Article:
Bonds 101What Are Bonds?

7/19/2022 - By Mark Hemby, CFA

In the past six months, there have been many discussions about the bond market. The classic portfolio is made up of 60% equities and 40% fixed income and cash, and for the first time in decades, stocks and bonds are both down at the same time. Why is that?

First, let’s get into what bonds are, how they work and why they are an important part of an investment portfolio. Bonds are debt obligations of governments or companies. So, why wouldn’t a government or corporation just go to a bank and ask for a loan? Banks have a limit to how much they can loan to any individual borrower. The bond market fills this gap. It is made up of investors globally and is able to fund the demand for large borrowers like corporations and governments.

How Are Bonds Structured? 

When an entity borrows money in the bond market, they sell discrete pieces of the total amount borrowed. For instance, if a large U.S. company borrows $100 million in the bond market, this bond issue is made up of 100,000 individual bonds, each with a face value of $1,000. If an investor purchases one bond with a face value of $1,000, they are effectively lending that entity $1,000. Because bond issues are divisible this way, they are able to access a larger pool of capital and potential lenders (investors).

Most bonds are structured with periodic interest payments called coupons. Generally, these coupons are fixed and pay at set intervals, for instance, quarterly, semi-annually, etc. Additionally, unlike stocks, bonds have a stated maturity date, similar to a loan. For this reason, bonds are also referred to as “fixed income” investments. The fixed nature of the coupon, the regularity of the payment and the stated maturity date are characteristics of bonds that attract certain types of investors. 

The Yield of a Bond

The concept of yield can be confusing to investors. The coupon and the yield are both expressed as a percentage. The yield of a bond is determined by the price an investor pays for it. The higher the price an investor pays for a bond, the lower the yield and vice versa. For example, let’s say you purchase a bond at its face value, or par price, of $1000, with a coupon of 5%. In this case, both the yield and the coupon are 5%. By contrast, if you purchase the bond at a price lower than $1000, say $995, the yield will be greater than the coupon of 5%, say 5.25%. The opposite is the case if the price of the bond is greater than par. For instance, if the price of the bond is$1,005, the yield is less than the coupon at 4.75%.  (Note: this example is for illustration purposes only. Actual changes in price and yield vary greatly for specific bond issues.)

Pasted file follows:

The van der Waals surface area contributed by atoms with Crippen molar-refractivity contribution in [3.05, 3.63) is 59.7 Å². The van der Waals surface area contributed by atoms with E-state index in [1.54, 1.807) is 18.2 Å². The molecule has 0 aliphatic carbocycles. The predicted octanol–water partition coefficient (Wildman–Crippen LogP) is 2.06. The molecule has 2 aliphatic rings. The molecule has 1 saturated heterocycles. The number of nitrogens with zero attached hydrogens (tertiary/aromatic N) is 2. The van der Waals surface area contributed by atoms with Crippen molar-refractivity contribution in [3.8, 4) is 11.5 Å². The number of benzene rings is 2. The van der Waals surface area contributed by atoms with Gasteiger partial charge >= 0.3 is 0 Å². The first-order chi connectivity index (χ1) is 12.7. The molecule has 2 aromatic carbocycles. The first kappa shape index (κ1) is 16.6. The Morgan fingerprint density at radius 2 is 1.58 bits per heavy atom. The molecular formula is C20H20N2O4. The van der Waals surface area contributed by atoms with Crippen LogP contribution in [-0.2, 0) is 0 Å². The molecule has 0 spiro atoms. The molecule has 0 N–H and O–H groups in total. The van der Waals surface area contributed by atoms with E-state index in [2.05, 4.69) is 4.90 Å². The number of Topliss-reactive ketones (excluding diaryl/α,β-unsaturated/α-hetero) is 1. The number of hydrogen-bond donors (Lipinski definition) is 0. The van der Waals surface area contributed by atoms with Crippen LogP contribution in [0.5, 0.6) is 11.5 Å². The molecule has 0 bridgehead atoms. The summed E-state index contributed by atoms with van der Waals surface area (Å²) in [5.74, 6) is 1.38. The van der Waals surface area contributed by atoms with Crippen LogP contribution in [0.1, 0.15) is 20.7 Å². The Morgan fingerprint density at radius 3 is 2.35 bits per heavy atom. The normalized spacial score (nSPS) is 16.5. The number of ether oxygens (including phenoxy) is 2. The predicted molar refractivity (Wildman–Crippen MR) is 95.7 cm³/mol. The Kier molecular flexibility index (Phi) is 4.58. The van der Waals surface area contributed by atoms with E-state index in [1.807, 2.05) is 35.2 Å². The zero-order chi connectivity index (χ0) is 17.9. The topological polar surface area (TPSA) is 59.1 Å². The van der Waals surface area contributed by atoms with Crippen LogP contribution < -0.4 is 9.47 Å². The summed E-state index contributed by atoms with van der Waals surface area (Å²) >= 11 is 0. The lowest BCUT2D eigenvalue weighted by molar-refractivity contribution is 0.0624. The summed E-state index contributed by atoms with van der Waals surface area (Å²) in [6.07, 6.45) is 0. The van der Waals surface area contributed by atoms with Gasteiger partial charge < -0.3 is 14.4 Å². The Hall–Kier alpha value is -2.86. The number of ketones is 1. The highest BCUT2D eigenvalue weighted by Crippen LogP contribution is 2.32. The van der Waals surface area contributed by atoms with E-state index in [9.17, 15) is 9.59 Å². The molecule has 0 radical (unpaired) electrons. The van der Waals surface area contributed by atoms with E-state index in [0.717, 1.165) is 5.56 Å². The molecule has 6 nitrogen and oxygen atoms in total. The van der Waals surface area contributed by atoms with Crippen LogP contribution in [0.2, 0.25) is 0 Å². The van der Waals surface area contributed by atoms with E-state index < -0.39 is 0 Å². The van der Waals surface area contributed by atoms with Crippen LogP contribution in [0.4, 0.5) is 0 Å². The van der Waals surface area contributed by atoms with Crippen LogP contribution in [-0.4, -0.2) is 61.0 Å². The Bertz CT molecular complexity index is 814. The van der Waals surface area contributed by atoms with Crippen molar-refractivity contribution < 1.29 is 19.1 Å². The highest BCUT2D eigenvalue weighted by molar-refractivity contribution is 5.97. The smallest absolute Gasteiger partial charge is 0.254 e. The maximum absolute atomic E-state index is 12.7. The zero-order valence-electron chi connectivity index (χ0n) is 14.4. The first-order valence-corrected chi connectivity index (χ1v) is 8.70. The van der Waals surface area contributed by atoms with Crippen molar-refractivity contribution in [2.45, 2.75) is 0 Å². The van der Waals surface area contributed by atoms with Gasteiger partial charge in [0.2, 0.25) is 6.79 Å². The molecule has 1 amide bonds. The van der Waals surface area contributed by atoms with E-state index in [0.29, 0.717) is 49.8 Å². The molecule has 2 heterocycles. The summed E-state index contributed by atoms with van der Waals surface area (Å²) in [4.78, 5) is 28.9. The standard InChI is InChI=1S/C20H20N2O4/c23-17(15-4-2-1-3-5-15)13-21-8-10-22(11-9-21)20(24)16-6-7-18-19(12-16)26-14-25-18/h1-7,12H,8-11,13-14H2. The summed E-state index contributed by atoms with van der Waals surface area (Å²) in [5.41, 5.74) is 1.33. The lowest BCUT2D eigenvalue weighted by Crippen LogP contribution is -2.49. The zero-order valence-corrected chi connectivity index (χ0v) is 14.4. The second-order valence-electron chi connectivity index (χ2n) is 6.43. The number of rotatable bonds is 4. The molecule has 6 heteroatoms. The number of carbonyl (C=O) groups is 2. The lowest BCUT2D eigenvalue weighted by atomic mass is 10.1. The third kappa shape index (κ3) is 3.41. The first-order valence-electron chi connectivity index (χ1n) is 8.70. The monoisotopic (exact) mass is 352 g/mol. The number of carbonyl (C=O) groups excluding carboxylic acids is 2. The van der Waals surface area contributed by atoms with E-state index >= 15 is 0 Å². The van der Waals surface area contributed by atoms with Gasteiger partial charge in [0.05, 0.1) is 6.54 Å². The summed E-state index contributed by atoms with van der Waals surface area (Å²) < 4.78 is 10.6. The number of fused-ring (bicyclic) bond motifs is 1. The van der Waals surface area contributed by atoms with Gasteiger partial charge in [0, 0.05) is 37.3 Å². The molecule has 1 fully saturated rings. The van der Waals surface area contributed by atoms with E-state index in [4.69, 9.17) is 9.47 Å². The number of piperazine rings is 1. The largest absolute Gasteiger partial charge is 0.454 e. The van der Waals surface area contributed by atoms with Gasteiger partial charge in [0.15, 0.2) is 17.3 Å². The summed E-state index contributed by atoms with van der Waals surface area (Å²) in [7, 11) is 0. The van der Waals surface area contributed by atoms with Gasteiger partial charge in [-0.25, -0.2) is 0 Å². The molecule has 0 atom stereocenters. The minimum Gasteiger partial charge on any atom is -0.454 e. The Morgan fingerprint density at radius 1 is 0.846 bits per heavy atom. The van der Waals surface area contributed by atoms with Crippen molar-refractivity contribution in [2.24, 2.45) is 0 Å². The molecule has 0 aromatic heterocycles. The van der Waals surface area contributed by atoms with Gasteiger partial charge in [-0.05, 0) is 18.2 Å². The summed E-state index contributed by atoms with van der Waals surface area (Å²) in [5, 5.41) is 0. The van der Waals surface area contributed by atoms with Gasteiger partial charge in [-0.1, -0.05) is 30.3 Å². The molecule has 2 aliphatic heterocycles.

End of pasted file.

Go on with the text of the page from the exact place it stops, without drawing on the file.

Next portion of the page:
Why is the value of bonds down recently?

The short answer is inflation. If an investor owns a bond that yields 5% and inflation is 9%, the nominal, or stated return, is 5%, but the real return is negative 4%. The real return is the most important factor for investors. If an investor believes that inflation will average less than 5% over the life of the bond, a bond could still have a positive real return. Recently, inflation has increased to over 9%. This dramatic increase has created volatility in the bond market, especially to the downside. The bond market is grappling with the future of inflation. Will the Federal Reserve be able to tamp it down? Will inflationary pressures get worse? As these questions get answered, we could experience continued volatility.

Diversified bond mutual funds, like the ones we use at Saltmarsh Financial Advisors, hold hundreds or thousands of individual bonds. They are managed to take advantage of the changing dynamics in the bond market. While the market had a rough start to 2022, bonds act as a stabilizing ballast in a well-diversified portfolio. This stability happens over time. Any given quarter or year can be difficult for any investment class. Taking a longer view of your investments is the most prudent approach in the current volatile environment. 

Questions? 

If you have more specific questions about bond investments, please reach out to your Saltmarsh Financial Advisors and Investment Management team.

About the Author | Mark Hemby, CFA®

Mark is a financial advisor for Saltmarsh Financial Advisors, LLC, an affiliate of Saltmarsh, Cleaveland & Gund. He holds a Chartered Financial Analyst (CFA®) designation and as part of our investment advisory group, he works with clients to develop and implement investment strategies to achieve financial freedom while also ensuring their goals and objectives are aligned. Mark has over 15 years of experience in investment banking working with individuals and organizations to manage their portfolios and coordinate investment activities. In addition to his experience with fixed income trading and sales, Mark owned and operated his own business in Alabama.


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